County wants out, so Utah may step in and buy coal country science lab

“We either buy it, or it’s gone,” legislator says of San Rafael Energy Research Center.

(Rick Egan | The Salt Lake Tribune) The Glove Box at the San Rafael Research Center, in Emery County near Orangeville, in 2022. State legislators are considering a bill for a state takeover of the center, which Emery County has struggled to make self-sufficient.

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Utah legislators are looking to spend $2 million to buy Emery County’s San Rafael Energy Research Center, the east-central county’s shot at finding an economic future for the state’s coal country.

The center, which includes a former warehouse converted to laboratories on 30 acres west of Orangeville (population 1,200), would become the San Rafael State Energy Lab under a bill sponsored by Rep. Christine Watkins, R-Price, whose district includes the lab and nearby coal-fired power plants.

“It is time for us to have it grow up and be ready for the world,” Watkins recently told colleagues on the House Public Utilities, Energy and Technology Committee.

Emery County commissioners started the research center several years ago, and it has struggled to draw researchers to a remote lab that is hours away from universities and industry along the Wasatch Front.

The 2022 election saw two of the three commissioners replaced, and those newcomers have been firm that funding a scientific research lab is too risky for a county of fewer than 10,000 people.

Rep. Phil Lyman, R-Blanding, a former San Juan County commissioner who had early involvement in the center, worried that a state-run lab would be less responsive to rural wants and needs.

“My concern, chair, is turning this into a state-owned facility. It basically becomes another administrative function of the governor’s office,” said Lyman, who is running this year against Gov. Spencer Cox for the Republican nomination for governor. “With the state stepping in, do we lose the local control of that asset?”

“They don’t want it anymore,” Watkins answered . “It’s either we buy it, or it’s gone.”

The $2 million price reflects the money that the county has invested in the center, Watkins said, meaning the state’s purchase would let the county recover that investment.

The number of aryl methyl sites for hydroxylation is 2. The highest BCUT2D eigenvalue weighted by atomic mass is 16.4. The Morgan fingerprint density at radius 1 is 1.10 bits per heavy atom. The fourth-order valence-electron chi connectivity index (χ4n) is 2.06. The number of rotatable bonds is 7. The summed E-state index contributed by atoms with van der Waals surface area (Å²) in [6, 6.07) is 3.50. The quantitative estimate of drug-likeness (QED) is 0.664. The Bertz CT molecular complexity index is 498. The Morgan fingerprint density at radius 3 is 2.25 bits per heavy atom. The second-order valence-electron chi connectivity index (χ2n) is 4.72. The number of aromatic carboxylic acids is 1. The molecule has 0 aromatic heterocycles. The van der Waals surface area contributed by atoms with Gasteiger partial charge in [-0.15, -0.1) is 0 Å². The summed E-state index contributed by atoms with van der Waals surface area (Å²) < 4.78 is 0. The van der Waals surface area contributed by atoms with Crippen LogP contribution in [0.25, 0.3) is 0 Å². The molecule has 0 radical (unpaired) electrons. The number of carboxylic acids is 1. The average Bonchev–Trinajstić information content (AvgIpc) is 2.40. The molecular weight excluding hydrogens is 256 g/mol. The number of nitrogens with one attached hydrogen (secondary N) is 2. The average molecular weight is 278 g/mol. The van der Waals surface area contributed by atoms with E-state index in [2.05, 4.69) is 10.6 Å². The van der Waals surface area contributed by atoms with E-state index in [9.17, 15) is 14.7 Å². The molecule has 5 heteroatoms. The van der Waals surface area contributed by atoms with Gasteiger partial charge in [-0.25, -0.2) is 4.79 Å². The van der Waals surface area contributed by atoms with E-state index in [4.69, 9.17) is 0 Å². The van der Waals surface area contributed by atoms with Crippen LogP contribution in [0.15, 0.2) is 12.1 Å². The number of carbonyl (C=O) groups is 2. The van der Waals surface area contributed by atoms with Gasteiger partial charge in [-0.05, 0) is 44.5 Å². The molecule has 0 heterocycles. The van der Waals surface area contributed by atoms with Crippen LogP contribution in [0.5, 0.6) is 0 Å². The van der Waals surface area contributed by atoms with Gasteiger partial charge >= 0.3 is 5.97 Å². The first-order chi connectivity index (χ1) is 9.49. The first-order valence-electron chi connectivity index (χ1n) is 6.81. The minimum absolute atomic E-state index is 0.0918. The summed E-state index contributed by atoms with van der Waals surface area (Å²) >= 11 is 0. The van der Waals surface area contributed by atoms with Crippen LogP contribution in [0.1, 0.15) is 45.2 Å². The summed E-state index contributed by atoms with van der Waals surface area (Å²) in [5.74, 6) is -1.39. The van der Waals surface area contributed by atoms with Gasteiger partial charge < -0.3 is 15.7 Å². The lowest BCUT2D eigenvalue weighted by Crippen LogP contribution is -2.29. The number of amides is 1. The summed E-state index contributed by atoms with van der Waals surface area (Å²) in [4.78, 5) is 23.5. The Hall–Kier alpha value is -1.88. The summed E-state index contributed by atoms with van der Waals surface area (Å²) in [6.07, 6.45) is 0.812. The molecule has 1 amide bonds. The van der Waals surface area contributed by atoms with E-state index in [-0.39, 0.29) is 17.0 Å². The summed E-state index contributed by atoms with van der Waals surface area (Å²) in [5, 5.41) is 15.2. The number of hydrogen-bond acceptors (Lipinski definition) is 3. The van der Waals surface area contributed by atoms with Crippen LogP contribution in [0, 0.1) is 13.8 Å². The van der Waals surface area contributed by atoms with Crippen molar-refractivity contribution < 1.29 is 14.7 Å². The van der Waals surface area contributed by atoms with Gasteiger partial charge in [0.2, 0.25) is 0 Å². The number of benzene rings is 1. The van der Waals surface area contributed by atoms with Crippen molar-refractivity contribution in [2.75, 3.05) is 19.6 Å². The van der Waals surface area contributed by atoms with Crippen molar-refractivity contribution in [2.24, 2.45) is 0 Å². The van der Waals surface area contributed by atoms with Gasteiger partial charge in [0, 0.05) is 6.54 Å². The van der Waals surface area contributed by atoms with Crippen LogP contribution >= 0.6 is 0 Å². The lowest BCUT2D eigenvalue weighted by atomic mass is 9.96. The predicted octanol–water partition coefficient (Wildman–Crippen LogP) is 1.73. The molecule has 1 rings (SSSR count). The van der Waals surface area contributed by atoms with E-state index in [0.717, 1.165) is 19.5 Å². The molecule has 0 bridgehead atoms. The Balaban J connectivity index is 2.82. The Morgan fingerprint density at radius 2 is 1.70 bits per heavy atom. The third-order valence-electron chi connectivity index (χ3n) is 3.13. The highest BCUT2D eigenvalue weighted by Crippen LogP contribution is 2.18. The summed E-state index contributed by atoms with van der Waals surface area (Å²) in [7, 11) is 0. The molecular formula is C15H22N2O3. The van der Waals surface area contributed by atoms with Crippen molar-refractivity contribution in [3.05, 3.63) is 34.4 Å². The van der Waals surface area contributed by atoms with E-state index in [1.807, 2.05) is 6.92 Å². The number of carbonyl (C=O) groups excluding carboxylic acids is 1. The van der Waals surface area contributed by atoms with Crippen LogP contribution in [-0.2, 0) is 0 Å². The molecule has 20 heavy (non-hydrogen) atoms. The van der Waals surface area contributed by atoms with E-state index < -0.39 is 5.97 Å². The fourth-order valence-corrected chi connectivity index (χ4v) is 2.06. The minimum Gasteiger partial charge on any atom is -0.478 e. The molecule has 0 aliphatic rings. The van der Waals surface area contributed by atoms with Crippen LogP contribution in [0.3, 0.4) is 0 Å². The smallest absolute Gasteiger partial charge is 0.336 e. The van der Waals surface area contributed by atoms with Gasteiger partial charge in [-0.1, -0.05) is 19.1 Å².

“It is literally a break even from what they’ve put into it,” she said, adding that “the state has already put a substantial amount of money into this lab.”

The bill also includes $1 million in ongoing funding for the next fiscal year. Watkins said the hope after that is that the lab can be self-sustaining, relying on research grants and industry contracts to cover costs. But, she added, “if we have to, we’ll come back” for further state aid

Under Watkins’ measure, the center would be managed under the Utah Office of Energy Development. A nine-member board would be appointed to oversee it. One member would come from that office, either the director or the director’s designee. Three members would be appointed by the Utah Board of Higher Education. One member from a rural county would be appointed by the governor, and the House speaker and Senate president would each choose two members.

Jeremy Pearson, who has been the research center’s director since 2022, said two Brigham Young University professors with U.S. Department of Energy funding are still the two principal researchers at the center, but “we’ve got some really good irons in the fire.”

He said Utah State University mechanical and aerospace engineering professor Hailei Wang and the center have submitted a grant application to the DOE for $1 million to study thermal storage in molten salts. By heating up the salts to hundreds of degrees, they can essentially function as a battery, storing heat energy that can be recovered later.

Molten salt storage is part of the plans for TerraPower’s nuclear reactors, which one day could find a home in Emery County as a replacement for the coal plants.

Pearson said the heat from molten salt storage also could be useful in food processing, and the center is looking for partners to explore that application.

The committee approved Watkins’ bill unanimously, sending it to the full House.

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